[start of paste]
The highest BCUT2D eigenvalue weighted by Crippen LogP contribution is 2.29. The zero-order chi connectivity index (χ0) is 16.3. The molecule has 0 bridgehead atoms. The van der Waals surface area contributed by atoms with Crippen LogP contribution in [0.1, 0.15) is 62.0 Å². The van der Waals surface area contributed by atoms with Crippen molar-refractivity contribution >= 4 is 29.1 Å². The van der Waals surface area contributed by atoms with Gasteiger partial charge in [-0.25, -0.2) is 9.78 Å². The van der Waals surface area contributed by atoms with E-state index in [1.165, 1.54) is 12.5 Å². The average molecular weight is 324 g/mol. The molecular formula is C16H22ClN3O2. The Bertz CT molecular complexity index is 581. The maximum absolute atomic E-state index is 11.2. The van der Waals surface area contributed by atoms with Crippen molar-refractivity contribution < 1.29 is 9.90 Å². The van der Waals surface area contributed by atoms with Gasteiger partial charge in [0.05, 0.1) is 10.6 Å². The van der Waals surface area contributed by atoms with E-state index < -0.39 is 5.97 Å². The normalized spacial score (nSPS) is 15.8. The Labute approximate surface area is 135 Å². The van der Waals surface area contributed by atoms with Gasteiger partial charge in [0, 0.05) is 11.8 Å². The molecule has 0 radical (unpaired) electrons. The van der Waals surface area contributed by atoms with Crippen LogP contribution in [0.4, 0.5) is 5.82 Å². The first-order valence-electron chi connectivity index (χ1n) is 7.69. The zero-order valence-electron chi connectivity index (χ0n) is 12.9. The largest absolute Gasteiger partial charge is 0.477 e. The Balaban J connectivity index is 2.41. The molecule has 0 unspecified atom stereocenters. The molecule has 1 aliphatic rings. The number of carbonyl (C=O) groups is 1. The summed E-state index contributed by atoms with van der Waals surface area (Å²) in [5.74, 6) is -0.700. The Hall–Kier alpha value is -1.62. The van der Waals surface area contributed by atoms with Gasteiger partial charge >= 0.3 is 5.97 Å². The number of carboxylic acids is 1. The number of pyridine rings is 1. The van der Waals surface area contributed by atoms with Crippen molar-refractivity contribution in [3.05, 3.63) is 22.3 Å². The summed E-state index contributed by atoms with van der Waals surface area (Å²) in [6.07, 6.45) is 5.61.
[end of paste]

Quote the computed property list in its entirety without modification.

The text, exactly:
The highest BCUT2D eigenvalue weighted by Crippen LogP contribution is 2.29. The zero-order chi connectivity index (χ0) is 16.3. The molecule has 0 bridgehead atoms. The van der Waals surface area contributed by atoms with Crippen LogP contribution in [0.1, 0.15) is 62.0 Å². The van der Waals surface area contributed by atoms with Crippen molar-refractivity contribution >= 4 is 29.1 Å². The van der Waals surface area contributed by atoms with Gasteiger partial charge in [-0.25, -0.2) is 9.78 Å². The van der Waals surface area contributed by atoms with E-state index in [1.165, 1.54) is 12.5 Å². The average molecular weight is 324 g/mol. The molecular formula is C16H22ClN3O2. The Bertz CT molecular complexity index is 581. The maximum absolute atomic E-state index is 11.2. The van der Waals surface area contributed by atoms with Crippen molar-refractivity contribution < 1.29 is 9.90 Å². The van der Waals surface area contributed by atoms with Gasteiger partial charge in [0.05, 0.1) is 10.6 Å². The van der Waals surface area contributed by atoms with E-state index < -0.39 is 5.97 Å². The normalized spacial score (nSPS) is 15.8. The Labute approximate surface area is 135 Å². The van der Waals surface area contributed by atoms with Gasteiger partial charge in [0, 0.05) is 11.8 Å². The molecule has 0 radical (unpaired) electrons. The van der Waals surface area contributed by atoms with Crippen LogP contribution in [0.4, 0.5) is 5.82 Å². The first-order valence-electron chi connectivity index (χ1n) is 7.69. The zero-order valence-electron chi connectivity index (χ0n) is 12.9. The largest absolute Gasteiger partial charge is 0.477 e. The Balaban J connectivity index is 2.41. The molecule has 0 unspecified atom stereocenters. The molecule has 1 aliphatic rings. The number of carbonyl (C=O) groups is 1. The summed E-state index contributed by atoms with van der Waals surface area (Å²) in [5.74, 6) is -0.700. The Hall–Kier alpha value is -1.62. The van der Waals surface area contributed by atoms with Gasteiger partial charge >= 0.3 is 5.97 Å². The number of carboxylic acids is 1. The number of pyridine rings is 1. The van der Waals surface area contributed by atoms with Crippen molar-refractivity contribution in [3.05, 3.63) is 22.3 Å². The summed E-state index contributed by atoms with van der Waals surface area (Å²) in [6.07, 6.45) is 5.61.